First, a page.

- Answer. About sixteen years.

recently tried in the District Court of Ada county, State of Idaho.

Question: Were you acquainted with one Arthur Le Sueur during his

residence here?

We reproduce from the typewritten deposition the following testimony taken on oath:


Yes sir: for nine or ten years.

Question: I will ask you to state if you know what the political beliefs of the said Le Sueur were at the time you were acquainted with him?

Arthur Le Sueur and one Dewey Dorman.

He was a socialist of the extreme type, his beliefs bordering
near onto anarchism.

Question: Were you a resident of Minot during the IWW riots?


hingworl I was.

Question: I will ask you to state if you know, who was the leader of the IWW riots here at that time?

Answer. Arthur Le Sueur and one Dewey Dorman--known as D. C. Borman.

Question: Where is De Dornan at TREE GENO, if you know?

Anager. I an informed that he is president and at the head of the
Nonpartisan League in the state of Montana.

Question: Do you know, or not, the said Le Sueur and Dorman were members of the IW?


Only by Dorman's statements that he was, and the actions of
Dorman and Le Sueur when they were under arrest in the city
police station in the city of Minot charged--at which time
they were the leaders of some hundred or hundred and twenty-
five then under arrest--and were the leaders in their demonstra-
tions and speeches, singing from their red book of anarchistic
songs, and their activities along those lines. Le Sueur never
told me that he was a member and I never saw his card.

Question: You may describe the actions which you have observed and the statements which you have heard Le Sueur make which led you to believe that he was an anarchist and an IWW?


I have talked with him dozens of times and at all such
conversations and demonstrations he stated to me that he was
opposed to goverment in its present form; that he believed
in either individual socialistic or anarchistic government;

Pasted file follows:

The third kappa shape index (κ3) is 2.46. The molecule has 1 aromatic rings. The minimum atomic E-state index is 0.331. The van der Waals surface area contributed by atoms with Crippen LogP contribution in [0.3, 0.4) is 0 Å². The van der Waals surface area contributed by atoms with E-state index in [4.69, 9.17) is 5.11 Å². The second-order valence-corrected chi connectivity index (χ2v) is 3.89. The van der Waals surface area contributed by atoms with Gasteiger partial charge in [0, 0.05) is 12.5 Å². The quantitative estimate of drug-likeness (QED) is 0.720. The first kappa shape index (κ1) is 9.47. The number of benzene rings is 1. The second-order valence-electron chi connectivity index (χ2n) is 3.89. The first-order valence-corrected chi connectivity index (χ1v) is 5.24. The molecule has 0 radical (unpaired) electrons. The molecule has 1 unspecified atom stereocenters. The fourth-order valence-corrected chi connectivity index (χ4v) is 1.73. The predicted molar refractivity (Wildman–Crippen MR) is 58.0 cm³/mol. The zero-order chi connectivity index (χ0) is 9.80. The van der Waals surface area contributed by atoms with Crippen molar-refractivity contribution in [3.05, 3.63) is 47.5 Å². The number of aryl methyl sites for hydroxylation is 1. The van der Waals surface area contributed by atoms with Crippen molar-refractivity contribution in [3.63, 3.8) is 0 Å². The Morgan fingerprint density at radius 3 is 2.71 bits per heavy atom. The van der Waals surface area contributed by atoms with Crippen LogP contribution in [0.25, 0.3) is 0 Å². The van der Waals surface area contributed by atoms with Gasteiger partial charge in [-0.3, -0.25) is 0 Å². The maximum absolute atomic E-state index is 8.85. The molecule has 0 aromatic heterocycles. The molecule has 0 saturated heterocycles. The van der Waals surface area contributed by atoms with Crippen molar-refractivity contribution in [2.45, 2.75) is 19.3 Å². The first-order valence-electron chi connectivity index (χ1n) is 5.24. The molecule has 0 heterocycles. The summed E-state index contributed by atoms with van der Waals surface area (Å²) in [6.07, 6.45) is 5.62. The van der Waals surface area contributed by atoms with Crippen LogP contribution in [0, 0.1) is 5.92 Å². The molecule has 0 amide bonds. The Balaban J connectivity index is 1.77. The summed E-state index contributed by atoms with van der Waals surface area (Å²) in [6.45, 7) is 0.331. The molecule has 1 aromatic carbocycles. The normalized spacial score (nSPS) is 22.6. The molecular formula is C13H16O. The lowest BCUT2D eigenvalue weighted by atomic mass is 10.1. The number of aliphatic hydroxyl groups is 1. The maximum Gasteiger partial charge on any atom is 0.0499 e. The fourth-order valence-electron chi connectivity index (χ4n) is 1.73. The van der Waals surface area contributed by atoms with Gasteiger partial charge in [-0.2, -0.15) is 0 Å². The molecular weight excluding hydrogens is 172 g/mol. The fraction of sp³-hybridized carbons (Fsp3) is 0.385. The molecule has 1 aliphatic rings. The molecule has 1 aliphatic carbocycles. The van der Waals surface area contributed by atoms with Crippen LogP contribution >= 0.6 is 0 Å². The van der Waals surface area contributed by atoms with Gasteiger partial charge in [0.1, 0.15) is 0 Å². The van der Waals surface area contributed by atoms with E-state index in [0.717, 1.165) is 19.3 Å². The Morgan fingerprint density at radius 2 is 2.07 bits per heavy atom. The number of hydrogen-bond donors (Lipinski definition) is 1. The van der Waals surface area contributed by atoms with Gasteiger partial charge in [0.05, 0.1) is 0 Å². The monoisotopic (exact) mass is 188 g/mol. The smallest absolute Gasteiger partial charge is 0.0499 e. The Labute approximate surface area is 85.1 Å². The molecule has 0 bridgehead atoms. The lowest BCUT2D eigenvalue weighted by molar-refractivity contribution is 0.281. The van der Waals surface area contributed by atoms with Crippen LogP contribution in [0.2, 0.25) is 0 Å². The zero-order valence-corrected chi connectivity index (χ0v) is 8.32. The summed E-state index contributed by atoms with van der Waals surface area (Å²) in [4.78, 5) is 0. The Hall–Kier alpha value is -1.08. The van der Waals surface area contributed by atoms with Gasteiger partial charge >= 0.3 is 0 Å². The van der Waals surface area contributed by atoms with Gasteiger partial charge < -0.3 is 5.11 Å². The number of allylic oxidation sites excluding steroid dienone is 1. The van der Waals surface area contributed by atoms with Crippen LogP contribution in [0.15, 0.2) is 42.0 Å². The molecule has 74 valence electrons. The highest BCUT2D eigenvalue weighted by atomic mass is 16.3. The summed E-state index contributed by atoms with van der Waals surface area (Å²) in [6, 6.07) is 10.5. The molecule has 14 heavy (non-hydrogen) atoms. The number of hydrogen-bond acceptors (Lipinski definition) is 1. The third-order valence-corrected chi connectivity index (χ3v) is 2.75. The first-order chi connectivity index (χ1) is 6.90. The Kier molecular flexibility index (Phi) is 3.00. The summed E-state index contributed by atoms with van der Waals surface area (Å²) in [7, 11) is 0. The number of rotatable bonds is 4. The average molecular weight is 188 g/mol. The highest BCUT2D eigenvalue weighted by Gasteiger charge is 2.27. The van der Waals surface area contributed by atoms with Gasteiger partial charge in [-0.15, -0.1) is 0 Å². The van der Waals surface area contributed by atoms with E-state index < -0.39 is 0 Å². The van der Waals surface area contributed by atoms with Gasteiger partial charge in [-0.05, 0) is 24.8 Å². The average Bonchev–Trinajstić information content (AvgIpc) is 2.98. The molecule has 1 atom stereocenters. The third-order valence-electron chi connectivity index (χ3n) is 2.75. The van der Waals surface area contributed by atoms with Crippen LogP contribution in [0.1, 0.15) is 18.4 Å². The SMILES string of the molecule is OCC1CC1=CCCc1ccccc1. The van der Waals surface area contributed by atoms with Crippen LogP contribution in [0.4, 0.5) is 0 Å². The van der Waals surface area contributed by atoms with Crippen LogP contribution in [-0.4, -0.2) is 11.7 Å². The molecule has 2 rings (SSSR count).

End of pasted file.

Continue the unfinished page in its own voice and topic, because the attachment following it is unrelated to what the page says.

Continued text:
that he believed that if they couldn't obtain an overthrow
of the government as at present organized by peaceful means,
or by the ballot, that they were justified in using force;
that if they couldn't accomplish their end on the scale of
wage demanded that he believed in sabotage.

I heard him state that even murder was justified for
the classes, and express a general opposition to government
as it is at present organized. I remember one instance when
coming from Bismarck, or going to Bismarck--coming from
Bismarck, Mr. Le Sueur stated to some others and myself that
he believed the masses were justified in assaulting the classes
and illustrated it by stories of a hobo killing an officer
when the hobo was ordered out of town; that, he considered
was perfectly justifiable; that the individual's rights were
superior to the rights of any organized government. The fact
is that Mr. Le Sueur in his conversations will go to the very
extremes in denouncing all forms of government, even to the
family relations, and more especially to our form of government
and he did many years ago state to me in a conversation, I then
being chairman of the Republican Central Committee of this
County that he had a plan whereby they would finally get control
that he had come to the conclusion that he would not get the
people to use force; that what they were going to do was
organize and steal the prevailing parties in the various states,
and steal the organizations in the various states, and in that
way gain their end.